Auckland children have now missed another week of school. Why are we not hearing any concern about this from those who profess to expertise in education?
Last year the kids lost nine weeks under lockdowns. That's nearly a quarter of a school year, almost a full term. Doesn't that matter?
Education authorities have been remarkably quiet about it. Schools have been under no obligation to run catch-up sessions once lockdowns were lifted, nor to work through term holidays that had become superfluous. Instead, the authorities made allowance for lost time in end-of-year exams as though that was all that mattered.
Most surprisingly, schools were in no hurry to re-open after the summer break this year. Many did not bother returning between Anniversary Day and Waitangi weekend. It was February 9 by the time those kids went back to school.
They had just four days in class before the Papatoetoe outbreak closed schools for three days in February. Then they got a five-day week before the city was put back under level 3 last weekend. That's a grand total of 10 days' schooling so far this year and we are into March.
For students starting tertiary education this would have been their orientation week, a rare time when a university feels like more than a smorgasbord of courses.
With epidemiologists warning that more lockdowns will probably be needed before New Zealand is sufficiently vaccinated and the Government in no apparent hurry to start a mass vaccination programme before the second half of the year, 2021 looks likely to be no better for education.
What is most disappointing is that professional voices have not just been very quiet about this, those that speak for teachers have criticised the lifting of lockdowns at times. They've sounded more worried about risks to teachers' health.
I know teachers are doing their utmost to provide classes online during lockdowns but I also know - and I think they know - a screen is no substitute for a classroom. And a parent is no substitute for a teacher. The Herald contacted a number of parents last Sunday when Auckland schools were closed for the fourth time in this pandemic and many admitted they were a "terrible teacher". They were variously "stressed", "frustrated" and "gutted" at having to do it again.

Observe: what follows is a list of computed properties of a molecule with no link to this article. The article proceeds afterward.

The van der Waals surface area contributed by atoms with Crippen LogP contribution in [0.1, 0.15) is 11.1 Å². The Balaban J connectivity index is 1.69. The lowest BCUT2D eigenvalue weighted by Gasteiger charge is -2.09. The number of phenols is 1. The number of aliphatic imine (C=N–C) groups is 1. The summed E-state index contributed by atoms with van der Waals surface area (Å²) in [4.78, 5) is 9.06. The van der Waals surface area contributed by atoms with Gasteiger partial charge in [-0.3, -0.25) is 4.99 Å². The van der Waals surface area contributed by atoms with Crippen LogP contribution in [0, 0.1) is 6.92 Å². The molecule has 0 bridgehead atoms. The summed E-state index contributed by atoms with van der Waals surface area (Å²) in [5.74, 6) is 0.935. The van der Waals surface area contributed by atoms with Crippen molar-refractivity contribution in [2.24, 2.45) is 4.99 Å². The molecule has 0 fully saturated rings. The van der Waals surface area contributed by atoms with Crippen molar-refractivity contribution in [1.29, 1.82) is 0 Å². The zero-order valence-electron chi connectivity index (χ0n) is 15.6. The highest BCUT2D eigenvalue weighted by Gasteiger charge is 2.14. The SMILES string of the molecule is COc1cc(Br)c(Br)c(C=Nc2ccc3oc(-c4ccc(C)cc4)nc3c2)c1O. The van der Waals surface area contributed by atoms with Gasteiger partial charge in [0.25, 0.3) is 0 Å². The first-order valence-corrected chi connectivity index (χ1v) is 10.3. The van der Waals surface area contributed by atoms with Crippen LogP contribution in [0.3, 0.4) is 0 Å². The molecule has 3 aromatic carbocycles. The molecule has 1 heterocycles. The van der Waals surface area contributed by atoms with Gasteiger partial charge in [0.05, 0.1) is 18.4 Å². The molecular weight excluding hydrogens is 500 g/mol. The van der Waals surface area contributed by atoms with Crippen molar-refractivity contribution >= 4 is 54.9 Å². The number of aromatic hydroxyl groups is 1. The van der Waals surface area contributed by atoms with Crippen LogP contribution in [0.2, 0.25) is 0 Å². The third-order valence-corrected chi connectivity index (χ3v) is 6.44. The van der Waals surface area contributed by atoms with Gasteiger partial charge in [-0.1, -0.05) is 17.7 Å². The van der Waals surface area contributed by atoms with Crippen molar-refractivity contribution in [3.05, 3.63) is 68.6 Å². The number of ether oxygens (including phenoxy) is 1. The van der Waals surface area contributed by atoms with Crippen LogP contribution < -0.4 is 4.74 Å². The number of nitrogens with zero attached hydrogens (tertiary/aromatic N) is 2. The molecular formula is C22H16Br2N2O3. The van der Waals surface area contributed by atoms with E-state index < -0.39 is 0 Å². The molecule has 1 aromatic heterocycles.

"Gutted" was probably the word for Aucklanders' general reaction to the latest stay-home order. Each lockdown has evoked a widespread sentiment that could be summarised in a word or phrase. The first was characterised by Jacinda Ardern's "be kind", the second brought a chorus of, "I'm over this."
When the city was locked down again in February, a nurse at a South Auckland swabbing station complained that, "People in healthcare are the ones doing this right, everybody else is just going, 'Oh yeah, whatever'."
"Oh yeah, whatever" perfectly summed up the mood during those three days at level 3 last month. It was probably the reaction of the young KFC worker and the MIT student when they were told to self-isolate. Punitive actions have been urged against those youngsters this week by older folk who ought to stop and ponder what younger generations are being asked to do for them.
"Covid kills," the Prime Minister reminded those inclined to ignore stay-home orders, but she ought to complete the sentence. "Covid kills your grandparents." It's frustrating to receive her solicitude. My grandchildren should not be missing school to keep me safe. Frankly, their education is more important to me and I'm not alone among contemporaries in that view.
Initially we feared lockdowns would be an economic disaster for younger generations, bring a recession on the scale of the Great Depression and blighting their world for decades. Thanks to the internet, that has not happened.
Even at level 4 last year, a study found only about a third of economic activities could not function. Another third were classed "essential work" and the remaining third were able to be moved online if they weren't already there.
Under level 3, the economic restrictions are much lighter. Construction can continue and all industries are given more discretion to work within the bounds of social distancing if they can. In August and again this week just about all outdoor work appeared to be continuing as normal.
So it may be that lasting damage from lockdowns is felt not in economic consequences but in the education of a generation of children now going through school or seeking tertiary qualifications.
More of them will need higher education if the pandemic has permanently reduced the number of jobs that cannot be done online, such as customer-facing jobs in tourism, hospitality, shops, salons, bars and cafes, often done by the young.
Please don't call these kids the Covid generation, let's ensure lockdowns do not set them back for life.